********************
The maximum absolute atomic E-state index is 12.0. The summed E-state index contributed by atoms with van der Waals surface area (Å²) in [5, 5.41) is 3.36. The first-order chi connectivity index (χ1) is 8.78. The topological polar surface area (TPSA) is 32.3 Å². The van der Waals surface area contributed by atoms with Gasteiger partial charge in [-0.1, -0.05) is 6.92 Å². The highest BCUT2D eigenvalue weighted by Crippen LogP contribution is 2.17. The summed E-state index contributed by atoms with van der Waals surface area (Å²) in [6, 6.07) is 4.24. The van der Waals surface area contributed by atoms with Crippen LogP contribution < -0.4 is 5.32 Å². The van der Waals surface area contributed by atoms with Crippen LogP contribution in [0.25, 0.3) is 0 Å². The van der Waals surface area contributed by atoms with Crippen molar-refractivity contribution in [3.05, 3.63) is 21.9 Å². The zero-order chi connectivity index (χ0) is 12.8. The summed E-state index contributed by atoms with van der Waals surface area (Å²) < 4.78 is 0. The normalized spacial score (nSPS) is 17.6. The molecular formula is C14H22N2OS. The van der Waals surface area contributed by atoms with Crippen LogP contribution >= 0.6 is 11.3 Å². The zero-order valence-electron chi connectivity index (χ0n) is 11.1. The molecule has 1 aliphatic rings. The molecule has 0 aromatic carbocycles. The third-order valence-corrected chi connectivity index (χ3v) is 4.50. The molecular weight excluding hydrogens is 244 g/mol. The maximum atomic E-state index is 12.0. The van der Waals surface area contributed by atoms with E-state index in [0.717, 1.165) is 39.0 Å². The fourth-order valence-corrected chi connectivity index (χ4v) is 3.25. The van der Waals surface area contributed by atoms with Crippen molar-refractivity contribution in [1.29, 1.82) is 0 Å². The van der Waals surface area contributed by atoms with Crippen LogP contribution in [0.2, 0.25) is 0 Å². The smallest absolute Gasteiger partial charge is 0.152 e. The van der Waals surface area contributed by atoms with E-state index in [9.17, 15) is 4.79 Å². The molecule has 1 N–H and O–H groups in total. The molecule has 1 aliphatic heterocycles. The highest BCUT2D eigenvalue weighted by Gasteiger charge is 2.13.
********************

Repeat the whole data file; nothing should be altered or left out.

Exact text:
The maximum absolute atomic E-state index is 12.0. The summed E-state index contributed by atoms with van der Waals surface area (Å²) in [5, 5.41) is 3.36. The first-order chi connectivity index (χ1) is 8.78. The topological polar surface area (TPSA) is 32.3 Å². The van der Waals surface area contributed by atoms with Gasteiger partial charge in [-0.1, -0.05) is 6.92 Å². The highest BCUT2D eigenvalue weighted by Crippen LogP contribution is 2.17. The summed E-state index contributed by atoms with van der Waals surface area (Å²) in [6, 6.07) is 4.24. The van der Waals surface area contributed by atoms with Crippen LogP contribution < -0.4 is 5.32 Å². The van der Waals surface area contributed by atoms with Crippen LogP contribution in [0.25, 0.3) is 0 Å². The van der Waals surface area contributed by atoms with Crippen molar-refractivity contribution in [3.05, 3.63) is 21.9 Å². The zero-order chi connectivity index (χ0) is 12.8. The summed E-state index contributed by atoms with van der Waals surface area (Å²) < 4.78 is 0. The normalized spacial score (nSPS) is 17.6. The molecular formula is C14H22N2OS. The van der Waals surface area contributed by atoms with Crippen LogP contribution >= 0.6 is 11.3 Å². The zero-order valence-electron chi connectivity index (χ0n) is 11.1. The molecule has 1 aliphatic rings. The molecule has 0 aromatic carbocycles. The third-order valence-corrected chi connectivity index (χ3v) is 4.50. The molecular weight excluding hydrogens is 244 g/mol. The maximum atomic E-state index is 12.0. The van der Waals surface area contributed by atoms with E-state index in [0.717, 1.165) is 39.0 Å². The fourth-order valence-corrected chi connectivity index (χ4v) is 3.25. The van der Waals surface area contributed by atoms with Crippen molar-refractivity contribution in [1.29, 1.82) is 0 Å². The van der Waals surface area contributed by atoms with Crippen LogP contribution in [0.2, 0.25) is 0 Å². The smallest absolute Gasteiger partial charge is 0.152 e. The van der Waals surface area contributed by atoms with E-state index in [9.17, 15) is 4.79 Å². The molecule has 1 N–H and O–H groups in total. The molecule has 1 aliphatic heterocycles. The highest BCUT2D eigenvalue weighted by Gasteiger charge is 2.13.